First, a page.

What has changed in the emerging markets?
This is what has changed in the EM space in, our view.
1) Brazil is stepping up its defences against market volatility.
2) Signs that China is looking for more (and better) sources of external funding sources is mounting.
3) Turkish central bank governor Basci seems ready to take action to stabilize markets.
1) Brazil is stepping up its defences against market volatility. Finance Minister Mantega announced Wednesday the lowering of IOF tax on foreign investments in local fixed income markets from 6% to 0%. The tax was introduced in 2011 when the real was under pressure to appreciate. Now both the Finance Ministry and the central bank (via swaps) are together trying to (A) slow down further BRL depreciation and/or (B) cap the move at 2.15. Their intention is not yet clear, and we may never know. Still, we think their commitment (and capability) is strong enough to help BRL outperform other EM currencies in periods of broad dollar strength.
2) Signs that China is looking for more (and better) sources of external funding sources is mounting. This week, the media suggest that plans are moving ahead to cut red tape to boost foreign investment by easing application and approval procedures for foreign investors. Separately, we are hearing more talk about the development of local bond futures markets to give investors better hedging tools. These developments are in line with the view that there may be growing urgency to attract more stable funding capital to make up for the diminished capacity of local lenders. In fact, reports suggest that China’s big four banks issued only RMB208 bln loans in May (down from RMB245 bln in April). This will surely lead to a downward revision of expectations for the May new yuan loans data release next week, where consensus is currently at RMB850 bln.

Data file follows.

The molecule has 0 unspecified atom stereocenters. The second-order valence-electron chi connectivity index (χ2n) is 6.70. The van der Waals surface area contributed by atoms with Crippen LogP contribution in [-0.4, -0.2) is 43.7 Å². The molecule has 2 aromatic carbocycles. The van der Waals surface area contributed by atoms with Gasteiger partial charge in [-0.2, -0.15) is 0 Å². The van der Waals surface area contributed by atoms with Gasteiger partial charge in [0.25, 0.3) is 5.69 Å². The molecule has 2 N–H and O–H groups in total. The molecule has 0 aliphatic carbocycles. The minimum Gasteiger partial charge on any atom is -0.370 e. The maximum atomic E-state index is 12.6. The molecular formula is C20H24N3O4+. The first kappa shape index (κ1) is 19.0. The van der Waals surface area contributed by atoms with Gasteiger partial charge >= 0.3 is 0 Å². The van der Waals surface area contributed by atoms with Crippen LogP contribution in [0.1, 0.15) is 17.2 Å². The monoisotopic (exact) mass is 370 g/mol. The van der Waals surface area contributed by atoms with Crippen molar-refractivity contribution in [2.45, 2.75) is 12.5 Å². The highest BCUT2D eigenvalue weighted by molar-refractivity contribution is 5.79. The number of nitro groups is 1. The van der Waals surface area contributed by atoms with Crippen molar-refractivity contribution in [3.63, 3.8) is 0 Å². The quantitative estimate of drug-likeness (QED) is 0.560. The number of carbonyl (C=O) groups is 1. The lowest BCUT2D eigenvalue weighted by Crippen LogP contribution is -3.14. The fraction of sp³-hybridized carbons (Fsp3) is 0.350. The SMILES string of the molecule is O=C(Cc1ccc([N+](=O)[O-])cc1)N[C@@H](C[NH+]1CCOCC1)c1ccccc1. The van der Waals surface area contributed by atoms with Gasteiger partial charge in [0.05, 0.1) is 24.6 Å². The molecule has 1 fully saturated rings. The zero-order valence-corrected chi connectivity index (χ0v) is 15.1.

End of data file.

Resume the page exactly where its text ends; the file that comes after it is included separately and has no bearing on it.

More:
3) Turkish central bank governor Basci seems ready to take action to stabilize markets.Expectations have now rightfully shifted from easing to tightening of monetary conditions. We could see the bank return to the policy framework of using “special” days and “normal” days for liquidity management and guiding the interbank rate higher. The interbank rate has risen from around 4.0% in mid-May to 5.6% now. At this point, the upper end of the corridor set at 6.50% represents the upper limit for the interbank rate. Raising the top end of the corridor would be a drastic measure, and we don’t think it will happen unless the situation gets a lot worse. We do note that rising political concerns go hand in hand with steadily deteriorating economic fundamentals in Turkey.